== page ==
The UCSF then ran the test on 20 prospective samples from pediatric hospitals and achieved a sensitivity and specificity of 92 percent and 96 percent, respectively. It had one false negative, a case of West Nile virus, which the assay also did not detect in the initial validation test.
In another IDWeek presentation, Anne Piantadosi, an infectious disease physician at Massachusetts General Hospital, discussed efforts her group is making to develop an mNGS test for CNS infections and described a potential reason why sequencing tests may not always detect some viruses.
Piantadosi said her lab compared mNGS against both PCR testing and serology-based tests on 68 patient samples. In 14 cases, both PCR and mNGS testing did not find a causative virus, but serology testing did. Those 14 cases included four West Nile virus cases, four varicella zoster virus cases, and four cases of herpes virus infection.
The biology of West Nile virus infection is well understood, Piantadosi said, with symptoms often persisting long after the infection has cleared, so it is possible that the virus could not be detected with the mNGS test because it was simply too late in the course of the infection.
That's why West Nile is routinely diagnosed with serology," she said, because the antibodies can still be detected even after the virus has cleared. "This is a fundamental, unavoidable limitation of the mNGS technique — it only works if the nucleic acid is there," she said.
Piantadosi said the group is also investigating whether other viruses that the mNGS test missed, like varicella zoster virus, are similar to West Nile in that the nucleic acids are cleared before symptoms go away. "You have to think about the biology of the infection," she said.
Piantadosi said her lab is now trying to figure out the next steps. "There is a lot of discussion about how to implement this into clinical practice," she said.
Meantime, Patricia Simner, who directs the medical bacteriology and parasitology laboratories at Johns Hopkins Medicine, said her team is looking at developing a clinical metagenomic sequencing test for CNS infections and is also evaluating various sequencing protocols to do antimicrobial resistance testing.
Simner said her group is interested in using sequencing to do susceptibility and resistance profiling because of the potential to get fast, comprehensive results. The current paradigm, she said, can involve multiple culturing steps and multiple antimicrobial susceptibility testing panels. And, "if you have an organism that is multidrug resistant, you have to set up even more AST panels."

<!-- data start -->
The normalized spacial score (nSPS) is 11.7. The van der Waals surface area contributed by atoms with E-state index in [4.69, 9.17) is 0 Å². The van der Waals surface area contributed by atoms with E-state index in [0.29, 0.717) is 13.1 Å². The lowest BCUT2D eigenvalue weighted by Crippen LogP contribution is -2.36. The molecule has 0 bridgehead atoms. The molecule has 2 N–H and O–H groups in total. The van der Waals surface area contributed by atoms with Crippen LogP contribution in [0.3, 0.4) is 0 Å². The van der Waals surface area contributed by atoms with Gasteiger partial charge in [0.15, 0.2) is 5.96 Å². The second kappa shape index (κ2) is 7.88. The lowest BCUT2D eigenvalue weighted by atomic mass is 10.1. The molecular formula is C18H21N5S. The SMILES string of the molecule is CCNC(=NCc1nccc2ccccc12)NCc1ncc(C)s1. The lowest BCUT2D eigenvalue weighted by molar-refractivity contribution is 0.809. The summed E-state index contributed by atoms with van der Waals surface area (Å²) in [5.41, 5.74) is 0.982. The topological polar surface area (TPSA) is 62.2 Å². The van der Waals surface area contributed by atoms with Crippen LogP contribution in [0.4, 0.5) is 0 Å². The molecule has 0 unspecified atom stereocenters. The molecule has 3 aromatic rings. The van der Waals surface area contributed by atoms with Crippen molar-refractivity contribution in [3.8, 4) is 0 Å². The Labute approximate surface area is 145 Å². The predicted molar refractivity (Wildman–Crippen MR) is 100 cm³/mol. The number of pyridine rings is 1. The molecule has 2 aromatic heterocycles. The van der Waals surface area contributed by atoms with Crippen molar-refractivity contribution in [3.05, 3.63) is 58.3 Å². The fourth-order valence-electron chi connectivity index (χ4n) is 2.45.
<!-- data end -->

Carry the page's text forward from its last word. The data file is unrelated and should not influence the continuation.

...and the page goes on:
The process can take days, and although PCR and other technology advances have helped to speed up the process, such methods are not comprehensive, she added.
Simner described one case where her lab retrospectively analyzed a patient sample to see whether whole-genome sequencing could have resulted in different management. The patient, a 64-year-old female who had developed sepsis following a liver transplant was placed on therapy but developed resistance to it. Based on the results of an AST panel, the physician added another drug to the regimen. Ultimately, she received the proper therapy about 72 hours post coming into the hospital. Using nanopore sequencing, her team determined that they could have arrived at the results within 28 hours.
Following that initial test, the group next analyzed 40 cases of Klebsiella pneumoniae infection, 31 of which were resistant to the antibiotic carbapenem and 12 of which were susceptible.
The researchers designed two different nanopore sequencing pipelines, one of which made use of the real-time analysis feature of the technology and another that was assembly-based and involved some error correction.
Under the standard-of-care procedures, of the 28 patients who had resistant K. pneumoniae, 22 initially received inadequate therapy and the median time for getting effective therapy was 61 hours.
With the nanopore sequencing approaches, the median time to getting a full profile that could have predicted the correct therapy was 41 hours with the real-time approach and 35 hours using the assembly approach.
Simner is also working on developing mNGS tests for analyzing cerebrospinal fluid for potential CNS infections and analyzing gastrointestinal infections from rectal swabs.
The lab is validating its CSF-based mNGS test for diagnostic purposes, and Simner said that it would be similar in to UCSF's test. In addition, she said, the group has been testing both Illumina and nanopore metagenomic sequencing on rectal swab samples on a research basis.